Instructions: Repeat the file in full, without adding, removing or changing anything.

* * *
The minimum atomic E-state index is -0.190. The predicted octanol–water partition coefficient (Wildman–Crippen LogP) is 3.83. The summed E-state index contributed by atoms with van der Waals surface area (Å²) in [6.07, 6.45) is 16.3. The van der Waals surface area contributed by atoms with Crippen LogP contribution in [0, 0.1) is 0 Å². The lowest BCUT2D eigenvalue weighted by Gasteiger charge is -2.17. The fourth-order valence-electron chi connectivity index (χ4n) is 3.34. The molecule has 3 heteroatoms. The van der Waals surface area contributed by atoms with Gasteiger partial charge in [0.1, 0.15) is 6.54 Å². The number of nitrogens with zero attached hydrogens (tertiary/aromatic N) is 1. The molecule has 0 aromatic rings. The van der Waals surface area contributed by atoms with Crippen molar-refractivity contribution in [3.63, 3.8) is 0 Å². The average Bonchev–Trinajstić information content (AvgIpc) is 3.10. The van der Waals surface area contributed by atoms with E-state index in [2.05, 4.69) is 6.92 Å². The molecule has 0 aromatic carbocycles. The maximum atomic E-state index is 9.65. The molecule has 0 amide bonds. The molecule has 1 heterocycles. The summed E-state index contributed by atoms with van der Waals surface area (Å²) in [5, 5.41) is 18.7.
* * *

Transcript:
The minimum atomic E-state index is -0.190. The predicted octanol–water partition coefficient (Wildman–Crippen LogP) is 3.83. The summed E-state index contributed by atoms with van der Waals surface area (Å²) in [6.07, 6.45) is 16.3. The van der Waals surface area contributed by atoms with Crippen LogP contribution in [0, 0.1) is 0 Å². The lowest BCUT2D eigenvalue weighted by Gasteiger charge is -2.17. The fourth-order valence-electron chi connectivity index (χ4n) is 3.34. The molecule has 3 heteroatoms. The van der Waals surface area contributed by atoms with Gasteiger partial charge in [0.1, 0.15) is 6.54 Å². The number of nitrogens with zero attached hydrogens (tertiary/aromatic N) is 1. The molecule has 0 aromatic rings. The van der Waals surface area contributed by atoms with Crippen molar-refractivity contribution in [3.63, 3.8) is 0 Å². The average Bonchev–Trinajstić information content (AvgIpc) is 3.10. The van der Waals surface area contributed by atoms with E-state index in [2.05, 4.69) is 6.92 Å². The molecule has 0 aromatic carbocycles. The maximum atomic E-state index is 9.65. The molecule has 0 amide bonds. The molecule has 1 heterocycles. The summed E-state index contributed by atoms with van der Waals surface area (Å²) in [5, 5.41) is 18.7.